ADDRESS: Piazza della Libertà
GEOGRAPHIC COORDINATES: 46.281442, 12.035334
- wheelchair accessibility: the exterior of the Villa
- recommended season: all year
- directions to reach the starting point: la villa è visibile da Piazza della Libertà nel centro di Agordo
Opening hours: the exterior of the Villa is free access
The building has formed one imposing coherent whole since the seventeenth century; due to its subsequent expansions, and especially with the addition of stables and staterooms, it increasingly took on the semblance of a villa. We owe the wall structures to the family Crotta while de Manzoni, who acquired the property in 1813.
The elaborate mythological and allegorical sculptural cycles embellish both the exterior and the interior and are visible for the passersby. The statues, in the local dialect lovingly referred to as Grota's "kids " and "deaf", are positioned in the private garden of the villa, as well as at the garden's gate overlooking Agordo's main square.
Fifteen Greek deities and other mythological figures, either alone or in pairs, flank on both sides the inner court of the garden which was built towards the end of the eighteenth century to connect the main building with the orthogonal body used as stateroom. This is the exact spot where we can find one better-preserved figure, tucked away in a corner, that hoists an enormous boulder on his back. In a way, the statue symbolises the long path of the dolomite which this travel guide aims to follow; it could also be an allusion to the mining business of the villa's owners. The statue stands for Sisyphus' labours who was condemned to forever push a boulder uphill, and that once reached the top of the mountain would inevitably roll down again. There are also the figures of Vulcan, Aristides, Flora, Apollo, Diana, Bacchus and Ariadne, Saturn, Jupiter, Meleager, Amphitrite, Hercules, a character in seventeenth-century apparel, as well as that of a shepherd.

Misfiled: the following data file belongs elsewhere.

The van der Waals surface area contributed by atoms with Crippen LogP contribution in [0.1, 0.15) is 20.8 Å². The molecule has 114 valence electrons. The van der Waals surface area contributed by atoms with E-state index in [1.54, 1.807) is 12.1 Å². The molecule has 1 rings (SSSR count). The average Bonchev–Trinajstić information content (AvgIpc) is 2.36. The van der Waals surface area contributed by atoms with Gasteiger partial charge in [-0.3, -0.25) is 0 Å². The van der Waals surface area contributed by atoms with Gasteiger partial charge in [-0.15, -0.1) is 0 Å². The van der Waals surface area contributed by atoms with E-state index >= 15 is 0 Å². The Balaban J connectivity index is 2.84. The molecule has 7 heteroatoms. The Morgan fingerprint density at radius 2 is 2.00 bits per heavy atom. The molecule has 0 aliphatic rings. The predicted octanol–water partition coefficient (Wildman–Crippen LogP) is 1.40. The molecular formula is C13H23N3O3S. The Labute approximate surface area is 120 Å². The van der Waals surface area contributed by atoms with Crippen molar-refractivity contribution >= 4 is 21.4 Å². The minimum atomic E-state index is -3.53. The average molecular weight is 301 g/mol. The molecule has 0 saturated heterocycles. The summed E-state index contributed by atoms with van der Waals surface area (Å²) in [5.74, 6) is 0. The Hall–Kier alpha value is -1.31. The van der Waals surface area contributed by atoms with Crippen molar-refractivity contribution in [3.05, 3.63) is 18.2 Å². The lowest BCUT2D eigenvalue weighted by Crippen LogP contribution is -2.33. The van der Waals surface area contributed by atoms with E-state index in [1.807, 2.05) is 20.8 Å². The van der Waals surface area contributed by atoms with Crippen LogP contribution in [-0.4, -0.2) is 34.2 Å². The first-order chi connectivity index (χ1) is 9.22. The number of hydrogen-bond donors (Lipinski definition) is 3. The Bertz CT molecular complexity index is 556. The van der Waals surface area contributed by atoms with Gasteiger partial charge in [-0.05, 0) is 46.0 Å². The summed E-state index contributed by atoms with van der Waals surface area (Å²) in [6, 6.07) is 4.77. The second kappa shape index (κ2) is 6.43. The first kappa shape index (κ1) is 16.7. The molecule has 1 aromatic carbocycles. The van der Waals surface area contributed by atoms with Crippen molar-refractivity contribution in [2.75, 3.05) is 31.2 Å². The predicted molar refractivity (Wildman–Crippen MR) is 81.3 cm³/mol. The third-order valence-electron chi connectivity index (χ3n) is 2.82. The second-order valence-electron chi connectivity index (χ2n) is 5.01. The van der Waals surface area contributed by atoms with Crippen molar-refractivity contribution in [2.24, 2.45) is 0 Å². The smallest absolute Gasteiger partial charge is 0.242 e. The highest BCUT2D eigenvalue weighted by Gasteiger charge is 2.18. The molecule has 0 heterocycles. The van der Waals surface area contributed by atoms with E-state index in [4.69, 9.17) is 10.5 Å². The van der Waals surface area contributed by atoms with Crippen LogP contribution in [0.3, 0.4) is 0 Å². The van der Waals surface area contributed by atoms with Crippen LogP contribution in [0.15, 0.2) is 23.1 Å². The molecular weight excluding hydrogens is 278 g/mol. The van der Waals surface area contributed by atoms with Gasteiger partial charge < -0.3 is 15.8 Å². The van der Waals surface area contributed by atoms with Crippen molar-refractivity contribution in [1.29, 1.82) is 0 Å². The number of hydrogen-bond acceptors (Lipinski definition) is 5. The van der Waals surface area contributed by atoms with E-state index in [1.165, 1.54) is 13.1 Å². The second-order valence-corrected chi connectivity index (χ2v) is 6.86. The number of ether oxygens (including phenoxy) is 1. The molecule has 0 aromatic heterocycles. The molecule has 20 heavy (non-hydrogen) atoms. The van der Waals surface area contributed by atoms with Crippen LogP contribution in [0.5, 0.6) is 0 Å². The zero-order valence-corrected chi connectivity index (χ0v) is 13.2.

The fifteen mascarons together with the twenty-nine smaller masks perched between the upper arches made of a different, not easily recognisable material.
On the other hand, we know with certainty that the internal statues are made of dolomite - which naturally didn't bear that name at the time of their sculpting - because we know not only the source of the material used, but also the authors of the works. A document dated June 16, 1692, and preserved in the Fund Da Giau, an archive kept in the local town library, records the procurement of stones suitable for the sculpting of figures, by the local stonemasons.
The description corresponds to the eighteen statues dominating the villa's inner court with measurements in compliance with the original order. They are statues of deities, often present in old gardens, as well as philosophers preferred by the commissioners as guardians that would banish in the past acts of violence concerning the offspring of Francesco Crotta concerning the fratricide of Giovanni Antonio slain by assassins hired by his brother Giuseppe.